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Samuel Rousseau


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I hold my head in shame to admit that until recently I had never heard of Samuel Rousseau, the maître de chappelle at St Clotilde during Franck's final years (did he continue with Tournemire?) Once reason for this is that I have never heard anyone play any of his music.

 

Recently I have been looking at his 12 pieces, published in 1892 and found myself wondering why they are so neglected. They are what you would call easy listening rather than great music, but they are competently done and appealed to me. I particularly like the occasional splashes of Debussian harmony (as on the last page of Prière). Mélodie is also very atractive. The Offertoire has a good melody too (almost English: I could imagine S.S. Wesley penning it).

 

Spurred on by this I spent yesterday evening reading through the 15 pieces published just two years later. What a difference! These are in far more questionable taste. Clearly Rousseau was aiming at a more Lefébure-Wély-esque form of entertainment (except in the serious Prélude which is in marked contrast to the rest of the collection). Nevertheless, unlike Lefébure-Wély, he just about manages to stay within the boundaries of decorum. His pieces would be good recital programme fillers for organists wanting something entertaining without sinking to the nethermost depths.

 

No doubt I am just uncommonly thick and you are all thinking, "Oh yes, where have you been? We know all about Rousseau!" So what do you make of him? I confess I'm not entirely sure.

 

Links to the pieces here:

https://urresearch.rochester.edu/handle/1802/3237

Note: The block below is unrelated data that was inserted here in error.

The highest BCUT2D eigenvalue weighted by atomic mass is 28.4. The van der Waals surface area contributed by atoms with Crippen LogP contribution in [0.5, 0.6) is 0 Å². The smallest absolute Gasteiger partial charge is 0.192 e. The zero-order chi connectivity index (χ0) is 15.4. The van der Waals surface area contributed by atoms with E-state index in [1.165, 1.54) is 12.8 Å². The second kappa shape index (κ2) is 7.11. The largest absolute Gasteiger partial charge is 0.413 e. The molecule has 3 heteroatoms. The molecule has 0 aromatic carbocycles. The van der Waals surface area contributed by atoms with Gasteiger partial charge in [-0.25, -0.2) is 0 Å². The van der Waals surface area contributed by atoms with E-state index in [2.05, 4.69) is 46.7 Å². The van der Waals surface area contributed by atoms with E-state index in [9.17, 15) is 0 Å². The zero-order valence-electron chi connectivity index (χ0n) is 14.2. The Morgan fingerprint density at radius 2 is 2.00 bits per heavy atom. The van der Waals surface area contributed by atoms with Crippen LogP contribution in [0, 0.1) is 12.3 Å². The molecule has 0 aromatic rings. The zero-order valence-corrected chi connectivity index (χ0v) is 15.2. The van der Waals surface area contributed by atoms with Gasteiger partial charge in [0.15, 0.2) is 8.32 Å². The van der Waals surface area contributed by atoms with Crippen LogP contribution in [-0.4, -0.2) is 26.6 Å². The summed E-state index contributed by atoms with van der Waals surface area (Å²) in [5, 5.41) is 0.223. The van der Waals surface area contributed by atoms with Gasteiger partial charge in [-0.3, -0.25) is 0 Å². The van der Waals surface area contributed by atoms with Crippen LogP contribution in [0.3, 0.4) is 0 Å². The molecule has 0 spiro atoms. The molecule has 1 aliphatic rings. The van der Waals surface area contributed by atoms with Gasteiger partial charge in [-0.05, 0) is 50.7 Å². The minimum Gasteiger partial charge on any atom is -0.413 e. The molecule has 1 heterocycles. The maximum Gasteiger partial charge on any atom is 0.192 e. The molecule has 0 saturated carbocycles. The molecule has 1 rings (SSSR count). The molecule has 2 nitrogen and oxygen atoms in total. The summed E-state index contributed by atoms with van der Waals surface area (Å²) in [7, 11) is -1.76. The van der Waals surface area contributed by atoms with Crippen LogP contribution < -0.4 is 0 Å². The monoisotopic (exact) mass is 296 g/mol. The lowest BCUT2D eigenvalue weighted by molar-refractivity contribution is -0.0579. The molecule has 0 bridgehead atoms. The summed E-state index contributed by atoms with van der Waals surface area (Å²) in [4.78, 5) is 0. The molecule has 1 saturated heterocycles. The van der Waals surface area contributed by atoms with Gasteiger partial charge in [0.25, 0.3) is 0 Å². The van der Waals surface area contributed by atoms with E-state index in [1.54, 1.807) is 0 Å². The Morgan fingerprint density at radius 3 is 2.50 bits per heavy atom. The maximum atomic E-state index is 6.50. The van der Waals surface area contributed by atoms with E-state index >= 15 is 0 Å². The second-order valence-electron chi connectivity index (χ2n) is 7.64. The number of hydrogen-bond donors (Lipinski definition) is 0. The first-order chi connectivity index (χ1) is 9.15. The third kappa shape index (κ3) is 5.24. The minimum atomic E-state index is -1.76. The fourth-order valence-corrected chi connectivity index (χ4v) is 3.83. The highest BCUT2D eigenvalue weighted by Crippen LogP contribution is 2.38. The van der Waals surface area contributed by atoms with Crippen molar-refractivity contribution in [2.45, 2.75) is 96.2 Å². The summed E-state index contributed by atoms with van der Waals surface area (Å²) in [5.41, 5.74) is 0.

https://urresearch.rochester.edu/handle/1802/3318

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I hold my head in shame to admit that until recently I had never heard of Samuel Rousseau, the maître de chappelle at St Clotilde during Franck's final years (did he continue with Tournemire?) Once reason for this is that I have never heard anyone play any of his music.

 

Recently I have been looking at his 12 pieces, published in 1892 and found myself wondering why they are so neglected. They are what you would call easy listening rather than great music, but they are competently done and appealed to me. I particularly like the occasional splashes of Debussian harmony (as on the last page of Prière). Mélodie is also very atractive. The Offertoire has a good melody too (almost English: I could imagine S.S. Wesley penning it).

 

Spurred on by this I spent yesterday evening reading through the 15 pieces published just two years later. What a difference! These are in far more questionable taste. Clearly Rousseau was aiming at a more Lefébure-Wély-esque form of entertainment (except in the serious Prélude which is in marked contrast to the rest of the collection). Nevertheless, unlike Lefébure-Wély, he just about manages to stay within the boundaries of decorum. His pieces would be good recital programme fillers for organists wanting something entertaining without sinking to the nethermost depths.

 

No doubt I am just uncommonly thick and you are all thinking, "Oh yes, where have you been? We know all about Rousseau!" So what do you make of him? I confess I'm not entirely sure.

 

Links to the pieces here:

https://urresearch.rochester.edu/handle/1802/3237

https://urresearch.rochester.edu/handle/1802/3318

 

I like Rousseau's music; it's subtle, poetic and not so boring to me as Franck.

There's a nice recording on a Stolz organ in Spain.

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I hold my head in shame to admit that until recently I had never heard of Samuel Rousseau, the maître de chappelle at St Clotilde during Franck's final years (did he continue with Tournemire?)

 

The answer seems to be yes: this page shows a picture of Rousseau with the Ste-Clotilde choir in 1903 (i.e. one year before his death), and Tournemire was appointed organist in 1898.

 

There's a nice recording on a Stolz organ in Spain.

 

Indeed: this one, played by Kurt Lueders.

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